What I do know is that he was a lot more of a danger, and as such, that fight sticks in my memory much more than the theoretically cinematic battle that we faced with Nualia, who was the main instigator for the bulk of the module. Not that we had any idea of this really. And given what we little we knew about Malfeshnekor, he was just another truly awful monster that was lurking in a room. Our main reason for trying to kill him wasn’t revenge or anything actually interesting; he was something too powerful to chance letting out on the world.
So all in all, it was a strange module.
We had no idea why anything was going on, save for the members of our party (like the aforementioned Ranger) who wanted to remove the goblin threat once and for all. In some ways, Sandpoint is treated as having a collective sort of ‘fortress mentality’, where everyone’s safe so long as they never venture outside of the city walls. When we got done, it felt like our characters had suffered some sort of goblin-based PTSD, given the horrors we’d endured, especially with the numbed response we’d come to have any time we encountered something newly terrible at their hands. It makes the strange comedic glints of their whimsical incompetence seem starkly at odds with the viciousness that they proved capable of.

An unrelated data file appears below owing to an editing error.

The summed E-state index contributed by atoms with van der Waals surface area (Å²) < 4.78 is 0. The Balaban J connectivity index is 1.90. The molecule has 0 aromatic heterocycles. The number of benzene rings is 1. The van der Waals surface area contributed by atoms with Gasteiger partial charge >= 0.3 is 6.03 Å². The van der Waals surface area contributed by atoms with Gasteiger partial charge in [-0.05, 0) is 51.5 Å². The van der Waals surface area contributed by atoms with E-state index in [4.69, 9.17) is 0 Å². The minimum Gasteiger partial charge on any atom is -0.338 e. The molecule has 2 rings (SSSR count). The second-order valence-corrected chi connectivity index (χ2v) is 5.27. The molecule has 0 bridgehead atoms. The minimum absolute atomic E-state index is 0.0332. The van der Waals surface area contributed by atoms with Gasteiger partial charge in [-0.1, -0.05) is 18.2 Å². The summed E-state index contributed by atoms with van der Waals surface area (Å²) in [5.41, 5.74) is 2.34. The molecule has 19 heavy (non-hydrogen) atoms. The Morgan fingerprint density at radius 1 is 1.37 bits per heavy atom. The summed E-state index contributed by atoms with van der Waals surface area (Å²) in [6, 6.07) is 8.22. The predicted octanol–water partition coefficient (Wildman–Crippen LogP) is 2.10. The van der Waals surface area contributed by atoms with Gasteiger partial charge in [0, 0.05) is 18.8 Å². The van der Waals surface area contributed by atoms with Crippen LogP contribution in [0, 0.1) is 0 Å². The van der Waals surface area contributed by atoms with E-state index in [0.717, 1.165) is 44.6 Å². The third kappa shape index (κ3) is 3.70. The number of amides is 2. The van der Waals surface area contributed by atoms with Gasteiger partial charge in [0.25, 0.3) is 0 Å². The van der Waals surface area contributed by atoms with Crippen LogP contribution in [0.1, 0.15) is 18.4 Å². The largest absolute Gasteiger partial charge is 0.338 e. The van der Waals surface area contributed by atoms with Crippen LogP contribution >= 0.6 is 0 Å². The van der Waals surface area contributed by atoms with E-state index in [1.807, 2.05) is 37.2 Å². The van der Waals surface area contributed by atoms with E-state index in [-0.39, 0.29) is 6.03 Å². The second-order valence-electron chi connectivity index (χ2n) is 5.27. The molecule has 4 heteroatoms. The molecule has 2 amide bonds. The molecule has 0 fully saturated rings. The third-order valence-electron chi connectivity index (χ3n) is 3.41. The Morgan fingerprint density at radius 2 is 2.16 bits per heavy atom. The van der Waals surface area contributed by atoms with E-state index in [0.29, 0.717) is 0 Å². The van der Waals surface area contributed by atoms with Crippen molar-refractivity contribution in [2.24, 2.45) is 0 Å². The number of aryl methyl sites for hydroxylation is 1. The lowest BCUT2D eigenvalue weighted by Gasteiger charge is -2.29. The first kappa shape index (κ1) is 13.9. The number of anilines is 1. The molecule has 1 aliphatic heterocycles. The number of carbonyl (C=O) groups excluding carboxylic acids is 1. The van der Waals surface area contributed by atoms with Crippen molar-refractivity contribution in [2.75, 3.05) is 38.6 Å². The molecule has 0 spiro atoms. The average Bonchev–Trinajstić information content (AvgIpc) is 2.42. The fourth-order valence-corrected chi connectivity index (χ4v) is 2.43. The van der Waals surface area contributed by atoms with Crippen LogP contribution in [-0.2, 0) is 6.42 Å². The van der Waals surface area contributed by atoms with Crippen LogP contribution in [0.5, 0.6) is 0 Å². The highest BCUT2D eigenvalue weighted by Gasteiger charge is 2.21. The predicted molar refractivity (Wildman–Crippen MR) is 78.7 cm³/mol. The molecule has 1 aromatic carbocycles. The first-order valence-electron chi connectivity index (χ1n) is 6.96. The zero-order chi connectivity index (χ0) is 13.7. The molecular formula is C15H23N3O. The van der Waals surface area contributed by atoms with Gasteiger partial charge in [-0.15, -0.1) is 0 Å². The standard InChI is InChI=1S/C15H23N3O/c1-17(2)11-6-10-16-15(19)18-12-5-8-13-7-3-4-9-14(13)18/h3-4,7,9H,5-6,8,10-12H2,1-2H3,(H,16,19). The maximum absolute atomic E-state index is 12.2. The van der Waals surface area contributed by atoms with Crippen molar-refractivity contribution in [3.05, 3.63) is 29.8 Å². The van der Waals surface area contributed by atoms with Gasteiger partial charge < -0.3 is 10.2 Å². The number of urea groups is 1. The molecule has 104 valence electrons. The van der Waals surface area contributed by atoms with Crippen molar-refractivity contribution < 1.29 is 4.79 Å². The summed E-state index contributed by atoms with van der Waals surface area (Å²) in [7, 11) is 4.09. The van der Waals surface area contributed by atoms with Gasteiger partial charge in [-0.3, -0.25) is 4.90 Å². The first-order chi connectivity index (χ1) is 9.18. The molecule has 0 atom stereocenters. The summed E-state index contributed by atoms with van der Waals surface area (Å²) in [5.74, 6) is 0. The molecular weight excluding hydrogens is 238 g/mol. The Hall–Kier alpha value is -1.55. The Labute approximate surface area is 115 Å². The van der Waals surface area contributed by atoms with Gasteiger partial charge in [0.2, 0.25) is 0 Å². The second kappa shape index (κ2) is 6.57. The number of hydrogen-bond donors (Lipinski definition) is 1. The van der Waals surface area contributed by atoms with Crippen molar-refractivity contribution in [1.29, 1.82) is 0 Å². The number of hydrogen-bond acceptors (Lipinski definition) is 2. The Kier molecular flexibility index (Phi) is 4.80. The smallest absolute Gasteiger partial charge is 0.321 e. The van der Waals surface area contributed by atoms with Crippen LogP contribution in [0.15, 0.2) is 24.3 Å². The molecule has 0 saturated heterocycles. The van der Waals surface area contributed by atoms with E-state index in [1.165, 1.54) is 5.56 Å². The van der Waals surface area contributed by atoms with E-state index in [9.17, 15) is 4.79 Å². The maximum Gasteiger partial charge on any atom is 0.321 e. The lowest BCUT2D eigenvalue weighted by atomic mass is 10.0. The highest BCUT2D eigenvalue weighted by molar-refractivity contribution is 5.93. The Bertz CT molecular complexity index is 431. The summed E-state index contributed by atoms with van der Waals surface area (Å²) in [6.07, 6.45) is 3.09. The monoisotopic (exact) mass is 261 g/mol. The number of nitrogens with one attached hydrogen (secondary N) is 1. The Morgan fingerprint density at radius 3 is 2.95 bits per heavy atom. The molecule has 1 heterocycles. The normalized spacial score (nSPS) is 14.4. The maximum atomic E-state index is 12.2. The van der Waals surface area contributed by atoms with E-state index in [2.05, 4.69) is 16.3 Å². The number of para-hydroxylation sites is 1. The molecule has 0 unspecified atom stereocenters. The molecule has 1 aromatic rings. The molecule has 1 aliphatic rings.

Once Thistletop was cleared of goblins and other terrible things, our characters set about civilizing the area a little bit more, convincing the Sheriff of Sandpoint to make it an outlying guard post. In the mean time, my Priestess had set up a brewery in the basement, being that one of the rooms has ancient magic that hosted eternally burning flames that could be used in the brewing process. She was, after all, a brewmeister by trade. With the various Shrines to Lamashtu re-consecrated to Desna (or Sarenrae, given the usual requirement for open sky with Desna), there was an attempt to eradicate the foulness that had propelled the events of the module. As far as our beleaguered characters were concerned, we’d eliminated the worst threat the area had seen in a long time and could retire back to our former lives, dull as they were.
Naturally, this was not to be the case.